So..... I don't buy the theory.

George
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« Reply #15 on: April 29, 2009, 05:54:06 PM »

Spontaneous ignition of white phosphorus is difficult to control, and results in a very strong garlic smell.  I doubt they could hide this artifact.

In ignition it is very dangerous, burning through flesh, and can be fatal in smoke form as well.

Furthermore, it's not widely available, and wasn't known until the early 19th century as far as I can tell from a quick review - so what about all those centuries before that?

So..... I don't buy the theory.

George

Furthermore, they are prepared hours before and not touch, no?  If so, then 20 minutes is not plausible given that the church is packed and no one could fiddle with them for the 20 minutes needed. 
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« Reply #16 on: April 29, 2009, 07:25:01 PM »

As I understand it, lamps lit by the Holy Fire  are transported back to such places as Russia and Greece and are used to light lamps and candles across those nations. This cant be done in the USA because US regs wont allow an open flame aboard US bound planes.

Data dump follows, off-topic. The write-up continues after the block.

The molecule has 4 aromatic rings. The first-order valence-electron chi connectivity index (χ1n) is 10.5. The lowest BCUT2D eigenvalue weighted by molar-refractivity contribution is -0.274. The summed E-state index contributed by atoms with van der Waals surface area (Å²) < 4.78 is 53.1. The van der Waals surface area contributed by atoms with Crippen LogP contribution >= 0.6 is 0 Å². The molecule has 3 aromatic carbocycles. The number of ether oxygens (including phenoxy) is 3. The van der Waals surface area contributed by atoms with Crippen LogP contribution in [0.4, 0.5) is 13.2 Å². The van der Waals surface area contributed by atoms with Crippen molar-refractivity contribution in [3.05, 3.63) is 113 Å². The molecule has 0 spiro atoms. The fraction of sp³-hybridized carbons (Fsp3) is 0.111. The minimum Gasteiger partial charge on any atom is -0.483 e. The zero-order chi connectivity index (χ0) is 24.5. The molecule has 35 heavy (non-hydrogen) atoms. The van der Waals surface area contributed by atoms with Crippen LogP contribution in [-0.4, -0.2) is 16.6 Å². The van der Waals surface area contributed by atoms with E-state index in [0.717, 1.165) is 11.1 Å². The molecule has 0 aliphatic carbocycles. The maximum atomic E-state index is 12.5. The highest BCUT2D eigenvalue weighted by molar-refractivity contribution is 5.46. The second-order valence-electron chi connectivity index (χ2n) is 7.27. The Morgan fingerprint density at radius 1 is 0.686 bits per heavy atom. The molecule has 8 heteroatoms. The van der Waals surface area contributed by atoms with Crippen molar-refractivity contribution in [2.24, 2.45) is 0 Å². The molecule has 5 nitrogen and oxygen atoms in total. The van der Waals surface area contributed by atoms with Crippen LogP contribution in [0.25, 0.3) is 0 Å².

That is a real shame and I wonder if something can be done about it. Perhaps a private jet could be used and we could agitate for an exception to the rule.  Are there any Orthodox US Senitors left since Sarbanes retired?
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« Reply #17 on: April 29, 2009, 07:33:58 PM »

As I understand it, lamps lit by the Holy Fire  are transported back to such places as Russia and Greece and are used to light lamps and candles across those nations. This cant be done in the USA because US regs wont allow an open flame aboard US bound planes.

That is a real shame and I wonder if something can be done about it. Perhaps a private jet could be used and we could agitate for an exception to the rule.  Are there any Orthodox US Senitors left since Sarbanes retired?